The Gemara questions this measurement from another Beraisa in which Rebbi Meir states that the Sefer Torah of Moshe Rabeinu rested inside the Aron ha'Kodesh. The Beraisa explains that 12 of the 15 Tefachim of the length of the Aron (which was 2 and 1/2 Amos, or 15 Tefachim, long) were taken up by the two Luchos, each of which was 6 Tefachim long. An additional Tefach was taken up by the thickness of the walls, and the remaining space of 2 Tefachim was the space in which the Sefer Torah was placed.
The Gemara asks, how could the Sefer Torah have fit into those 2 Tefachim? If the height of a Sefer Torah is 6 Tefachim, then its width (diameter) must be 2 Tefachim. However, since a Sefer Torah is rolled from its two sides towards the middle, there must be additional space left between the two rolls. Consequently, the Sefer Torah would need more than just 2 Tefachim of space.
The Gemara's question is difficult to understand. Perhaps the Sefer Torah rested on its side (with one roll on top of the other), and thus it took up less than two Tefachim of space in the Aron. (The RASHBA writes that its width was only one Tefach. This is difficult to understand, though, because a calculation of its dimensions shows that it was more than a Tefach wide, as the RASHASH asks. The PNEI SHLOMO addresses this question and gives an answer for the Rashba.) Since the Sefer Torah was rolled up on two sides towards the middle of the Sefer Torah, if one roll rested on top of the other, together they would take up less than two Tefachim of width. Why does the Gemara assume that the Sefer Torah was not placed in the Aron in this manner? (RAMBAN, RASHBA)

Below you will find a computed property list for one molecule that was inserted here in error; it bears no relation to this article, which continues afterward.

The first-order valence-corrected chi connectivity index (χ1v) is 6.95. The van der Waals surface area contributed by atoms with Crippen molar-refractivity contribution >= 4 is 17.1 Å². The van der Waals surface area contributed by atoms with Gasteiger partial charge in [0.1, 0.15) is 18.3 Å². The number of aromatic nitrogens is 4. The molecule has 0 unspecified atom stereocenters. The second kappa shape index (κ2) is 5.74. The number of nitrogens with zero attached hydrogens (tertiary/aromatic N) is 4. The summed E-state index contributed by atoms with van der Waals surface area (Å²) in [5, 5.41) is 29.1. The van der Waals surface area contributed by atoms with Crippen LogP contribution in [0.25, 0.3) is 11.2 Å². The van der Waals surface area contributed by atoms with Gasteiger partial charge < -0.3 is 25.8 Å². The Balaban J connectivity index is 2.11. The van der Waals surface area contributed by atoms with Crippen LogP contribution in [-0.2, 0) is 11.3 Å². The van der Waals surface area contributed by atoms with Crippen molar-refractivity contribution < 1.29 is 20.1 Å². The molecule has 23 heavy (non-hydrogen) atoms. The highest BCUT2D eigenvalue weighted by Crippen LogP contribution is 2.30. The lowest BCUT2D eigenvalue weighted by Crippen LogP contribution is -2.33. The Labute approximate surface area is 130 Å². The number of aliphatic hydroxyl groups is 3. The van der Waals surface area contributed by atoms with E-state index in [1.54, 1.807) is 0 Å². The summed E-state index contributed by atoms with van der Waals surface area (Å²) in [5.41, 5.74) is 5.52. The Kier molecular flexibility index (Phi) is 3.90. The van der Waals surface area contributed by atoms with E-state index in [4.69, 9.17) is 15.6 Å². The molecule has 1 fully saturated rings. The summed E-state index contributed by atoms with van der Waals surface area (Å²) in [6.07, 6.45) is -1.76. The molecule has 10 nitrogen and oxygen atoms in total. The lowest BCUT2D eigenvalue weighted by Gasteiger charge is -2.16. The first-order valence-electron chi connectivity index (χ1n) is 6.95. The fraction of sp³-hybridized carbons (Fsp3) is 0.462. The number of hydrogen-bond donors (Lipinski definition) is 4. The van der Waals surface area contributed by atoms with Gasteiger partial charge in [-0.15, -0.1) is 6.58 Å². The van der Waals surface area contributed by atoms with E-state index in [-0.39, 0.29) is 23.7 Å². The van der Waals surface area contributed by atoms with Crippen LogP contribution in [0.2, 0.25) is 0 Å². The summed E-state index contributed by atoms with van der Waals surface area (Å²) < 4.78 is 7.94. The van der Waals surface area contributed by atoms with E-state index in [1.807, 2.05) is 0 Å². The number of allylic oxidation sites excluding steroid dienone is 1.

(a) The RASHBA answers that it is not reasonable to suggest that the Sefer Torah was placed on its side, because that is not a proper position in which to place a Sefer Torah. It is disrespectful to the Sefer Torah to put it down in such a fashion.
(b) The Rashba answers further that even if the Sefer Torah was placed on its side, it still would not fit properly in the dimensions of the Aron, for in such a case the space in which the Sefer Torah was placed would be too large. There would be a Tefach of space left between the Sefer Torah and the Luchos (as mentioned above, the Rashba himself maintains that the width of the Sefer Torah was only one Tefach), and, consequently, when the Aron would be moved, the Sefer Torah might fall over.
The Rashba adds that this answer also explains why the Gemara does not suggest another possible position in which the Sefer Torah might have been placed. If the Sefer Torah had been placed upright, with the front of the two rolled sides facing the Luchos, it would have stood in a space of one Tefach. Seemingly, this position would answer the Gemara's question of how the Sefer Torah stood in the Aron. The Rashba resolves this question with the same answer: the Sefer Torah could not have been placed upright in the Aron, because when the Aron would be moved the Sefer Torah would lean into the Tefach of space between it and the Luchos, and it would not remain upright.
The Rashba gives another answer to his second question. It is simply improper to place a Sefer Torah in an upright position. The Rashba adds, however, that he has seen that in all places it is in fact the practice to place a Sefer Torah in an upright position. (He concludes that placing the Sefer Torah on its side is not respectful, and those who do so should be admonished.) (I. Alsheich)